More on this distracted driving monster we have created

The effort to reduce the reckless use of cell phones while driving continues – but it does not seem to be having much of an effect. Something as tempting as an incoming text message apparently can’t be ignored. The mere threat of a fine can’t compete with the urge to read and respond. Blah, blah, blah.

It might be a weird analogy, but the topic of public executions came up in conversation the other day. They were hugely popular entertainment for the lower classes back in the day, in England and elsewhere. But on the whole, they did litte or nothing to reduce – much less eliminate – thievery and other crimes. One wonders in this gentler age what sort of penalty for distracted driving might actually induce a change in behaviour.

The thing is, texting-while-driving is easy to get away with. Stand at a busy intersection in Slave Lake and count how many people are glancing down as they drive. One in five? One in four? Even the RCMP are doing it. Yes, that’s right; the folks that are supposed to be enforcing the distracted driving law are breaking it. They are just people, after all, and susceptible to the same urges.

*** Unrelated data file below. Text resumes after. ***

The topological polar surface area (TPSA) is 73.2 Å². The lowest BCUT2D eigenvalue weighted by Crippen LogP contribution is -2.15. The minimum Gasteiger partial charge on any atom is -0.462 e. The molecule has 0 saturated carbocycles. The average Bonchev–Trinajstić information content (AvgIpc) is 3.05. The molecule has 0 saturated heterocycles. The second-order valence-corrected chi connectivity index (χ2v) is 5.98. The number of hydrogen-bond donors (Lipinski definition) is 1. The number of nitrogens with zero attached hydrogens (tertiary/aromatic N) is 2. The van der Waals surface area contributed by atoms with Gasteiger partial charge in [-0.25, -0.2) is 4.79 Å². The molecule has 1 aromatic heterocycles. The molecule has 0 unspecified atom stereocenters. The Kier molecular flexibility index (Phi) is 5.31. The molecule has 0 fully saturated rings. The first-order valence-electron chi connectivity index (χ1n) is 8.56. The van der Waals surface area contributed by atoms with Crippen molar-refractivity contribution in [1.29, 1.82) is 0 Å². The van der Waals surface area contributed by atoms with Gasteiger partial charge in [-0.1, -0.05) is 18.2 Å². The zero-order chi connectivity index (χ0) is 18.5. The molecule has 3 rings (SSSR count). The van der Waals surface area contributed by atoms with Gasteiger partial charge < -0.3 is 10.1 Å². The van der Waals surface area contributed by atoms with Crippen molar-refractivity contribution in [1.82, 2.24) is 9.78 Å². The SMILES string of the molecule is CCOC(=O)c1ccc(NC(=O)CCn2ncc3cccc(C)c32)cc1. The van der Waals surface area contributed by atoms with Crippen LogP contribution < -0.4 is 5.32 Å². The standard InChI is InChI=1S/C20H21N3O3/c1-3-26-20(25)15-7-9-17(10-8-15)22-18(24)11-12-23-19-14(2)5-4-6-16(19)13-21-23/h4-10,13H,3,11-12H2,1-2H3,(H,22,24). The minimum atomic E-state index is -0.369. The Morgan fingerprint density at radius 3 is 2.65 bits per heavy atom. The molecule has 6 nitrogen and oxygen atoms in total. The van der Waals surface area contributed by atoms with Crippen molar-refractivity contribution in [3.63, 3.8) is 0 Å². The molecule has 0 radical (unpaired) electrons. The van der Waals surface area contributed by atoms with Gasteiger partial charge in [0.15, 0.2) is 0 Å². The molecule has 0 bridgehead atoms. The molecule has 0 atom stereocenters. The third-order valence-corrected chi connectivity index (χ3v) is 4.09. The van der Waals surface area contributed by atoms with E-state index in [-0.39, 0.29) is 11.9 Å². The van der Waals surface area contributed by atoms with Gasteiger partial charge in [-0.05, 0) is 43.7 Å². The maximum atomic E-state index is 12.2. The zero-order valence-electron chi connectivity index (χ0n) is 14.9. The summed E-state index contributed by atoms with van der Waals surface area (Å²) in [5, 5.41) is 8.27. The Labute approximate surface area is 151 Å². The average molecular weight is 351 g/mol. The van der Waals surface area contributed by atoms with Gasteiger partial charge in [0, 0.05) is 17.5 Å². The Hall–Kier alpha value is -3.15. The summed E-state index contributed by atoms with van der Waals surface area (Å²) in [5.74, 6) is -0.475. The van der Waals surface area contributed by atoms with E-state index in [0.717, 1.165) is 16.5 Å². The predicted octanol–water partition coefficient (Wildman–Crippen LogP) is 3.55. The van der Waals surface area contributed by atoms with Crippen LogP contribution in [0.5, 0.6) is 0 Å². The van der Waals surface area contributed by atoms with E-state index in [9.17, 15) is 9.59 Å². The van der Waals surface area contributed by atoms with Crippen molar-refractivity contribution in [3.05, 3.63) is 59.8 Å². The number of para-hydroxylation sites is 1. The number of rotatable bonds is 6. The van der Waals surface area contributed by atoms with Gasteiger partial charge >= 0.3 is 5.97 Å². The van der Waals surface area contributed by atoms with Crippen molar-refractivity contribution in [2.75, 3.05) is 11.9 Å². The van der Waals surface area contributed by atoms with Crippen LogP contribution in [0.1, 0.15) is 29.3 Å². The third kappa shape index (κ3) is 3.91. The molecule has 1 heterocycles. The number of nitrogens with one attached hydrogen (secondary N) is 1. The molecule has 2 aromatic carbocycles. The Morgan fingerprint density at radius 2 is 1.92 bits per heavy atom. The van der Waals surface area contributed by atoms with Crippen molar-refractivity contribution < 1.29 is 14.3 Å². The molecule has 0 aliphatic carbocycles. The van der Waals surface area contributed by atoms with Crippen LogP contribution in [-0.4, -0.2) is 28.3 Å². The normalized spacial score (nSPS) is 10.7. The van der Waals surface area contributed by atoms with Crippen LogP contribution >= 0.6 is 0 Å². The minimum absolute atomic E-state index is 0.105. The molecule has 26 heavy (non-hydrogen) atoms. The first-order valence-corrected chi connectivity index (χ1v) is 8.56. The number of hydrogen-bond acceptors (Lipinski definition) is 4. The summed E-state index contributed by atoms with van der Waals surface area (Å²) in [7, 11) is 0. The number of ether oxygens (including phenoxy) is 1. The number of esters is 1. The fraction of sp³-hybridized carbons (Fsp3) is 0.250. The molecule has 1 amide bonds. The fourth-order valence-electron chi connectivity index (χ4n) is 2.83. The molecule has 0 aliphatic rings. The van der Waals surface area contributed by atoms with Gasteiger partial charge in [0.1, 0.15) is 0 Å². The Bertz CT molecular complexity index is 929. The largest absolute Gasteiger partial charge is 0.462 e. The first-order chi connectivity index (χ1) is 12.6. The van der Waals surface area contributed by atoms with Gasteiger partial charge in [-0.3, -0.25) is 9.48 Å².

It’s an interesting challenge. One among many where law enforcement is trying to change people’s behaviour through education and (at least to some degree) threats of punishment.

It can work. We reported recently on CN Rail’s campaign to let people know they aren’t supposed to be trespassing on CN property. Tickets will be issued. Tickets have been issued, and we’ve noted fewer people walking on the tracks in town.

It’s also been noted recently how much speeding in school and playground zones has decreased in Slave Lake in the past few years. Why? Pretty clearly it has to do with the real threat of tickets via the automated traffic enforcement provider.

Speeding is pretty easy to capture on camera and with the aid of laser equipment. It holds up in court. Same goes for rolling through stop signs.
But distracted driving? If it was simple, they’d already be doing it. Tinted windows work against it. The fact the cell phone is usually out of sight makes it harder to catch. You can see people glancing into their laps as they drive, but what does that prove? Pretty tough to get something that would hold up in court, we imagine.

Some unlucky pedestrian is going to get knocked over by a texting driver one of these days, right here in Slave Lake. Or if not that something along those lines. It’s just a matter of when, and who. Chances are pretty good the pedestrian will also be working his or her cell phone, oblivious to what is going on around.

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